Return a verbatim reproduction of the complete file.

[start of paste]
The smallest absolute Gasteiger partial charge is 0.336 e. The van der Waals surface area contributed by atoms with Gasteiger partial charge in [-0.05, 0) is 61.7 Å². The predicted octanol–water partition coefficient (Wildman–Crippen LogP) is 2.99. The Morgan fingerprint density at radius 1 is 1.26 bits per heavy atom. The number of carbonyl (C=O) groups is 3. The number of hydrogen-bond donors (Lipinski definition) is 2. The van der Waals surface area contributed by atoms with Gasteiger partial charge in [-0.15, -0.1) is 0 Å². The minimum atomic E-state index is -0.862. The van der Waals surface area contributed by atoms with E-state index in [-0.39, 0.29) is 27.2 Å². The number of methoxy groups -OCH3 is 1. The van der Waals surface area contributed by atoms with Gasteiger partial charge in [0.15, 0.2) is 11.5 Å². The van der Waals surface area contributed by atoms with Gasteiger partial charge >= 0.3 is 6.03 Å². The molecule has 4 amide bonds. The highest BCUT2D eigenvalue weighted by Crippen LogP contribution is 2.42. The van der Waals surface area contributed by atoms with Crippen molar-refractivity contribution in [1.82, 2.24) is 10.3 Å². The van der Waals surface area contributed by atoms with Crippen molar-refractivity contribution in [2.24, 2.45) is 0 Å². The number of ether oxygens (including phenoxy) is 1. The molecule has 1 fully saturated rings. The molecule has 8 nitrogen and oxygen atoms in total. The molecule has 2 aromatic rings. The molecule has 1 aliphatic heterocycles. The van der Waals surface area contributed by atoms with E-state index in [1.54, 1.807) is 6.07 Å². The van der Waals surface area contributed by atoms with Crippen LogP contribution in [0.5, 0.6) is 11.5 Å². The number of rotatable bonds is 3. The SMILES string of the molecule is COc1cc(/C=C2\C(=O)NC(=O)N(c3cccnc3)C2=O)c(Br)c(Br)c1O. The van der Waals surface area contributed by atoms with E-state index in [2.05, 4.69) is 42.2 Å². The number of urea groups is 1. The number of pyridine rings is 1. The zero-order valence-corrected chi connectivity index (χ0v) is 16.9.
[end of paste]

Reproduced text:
The smallest absolute Gasteiger partial charge is 0.336 e. The van der Waals surface area contributed by atoms with Gasteiger partial charge in [-0.05, 0) is 61.7 Å². The predicted octanol–water partition coefficient (Wildman–Crippen LogP) is 2.99. The Morgan fingerprint density at radius 1 is 1.26 bits per heavy atom. The number of carbonyl (C=O) groups is 3. The number of hydrogen-bond donors (Lipinski definition) is 2. The van der Waals surface area contributed by atoms with Gasteiger partial charge in [-0.15, -0.1) is 0 Å². The minimum atomic E-state index is -0.862. The van der Waals surface area contributed by atoms with E-state index in [-0.39, 0.29) is 27.2 Å². The number of methoxy groups -OCH3 is 1. The van der Waals surface area contributed by atoms with Gasteiger partial charge in [0.15, 0.2) is 11.5 Å². The van der Waals surface area contributed by atoms with Gasteiger partial charge >= 0.3 is 6.03 Å². The molecule has 4 amide bonds. The highest BCUT2D eigenvalue weighted by Crippen LogP contribution is 2.42. The van der Waals surface area contributed by atoms with Crippen molar-refractivity contribution in [1.82, 2.24) is 10.3 Å². The van der Waals surface area contributed by atoms with Crippen molar-refractivity contribution in [2.24, 2.45) is 0 Å². The number of ether oxygens (including phenoxy) is 1. The molecule has 1 fully saturated rings. The molecule has 8 nitrogen and oxygen atoms in total. The molecule has 2 aromatic rings. The molecule has 1 aliphatic heterocycles. The van der Waals surface area contributed by atoms with E-state index in [1.54, 1.807) is 6.07 Å². The van der Waals surface area contributed by atoms with Crippen LogP contribution in [0.5, 0.6) is 11.5 Å². The number of rotatable bonds is 3. The SMILES string of the molecule is COc1cc(/C=C2\C(=O)NC(=O)N(c3cccnc3)C2=O)c(Br)c(Br)c1O. The van der Waals surface area contributed by atoms with E-state index in [2.05, 4.69) is 42.2 Å². The number of urea groups is 1. The number of pyridine rings is 1. The zero-order valence-corrected chi connectivity index (χ0v) is 16.9.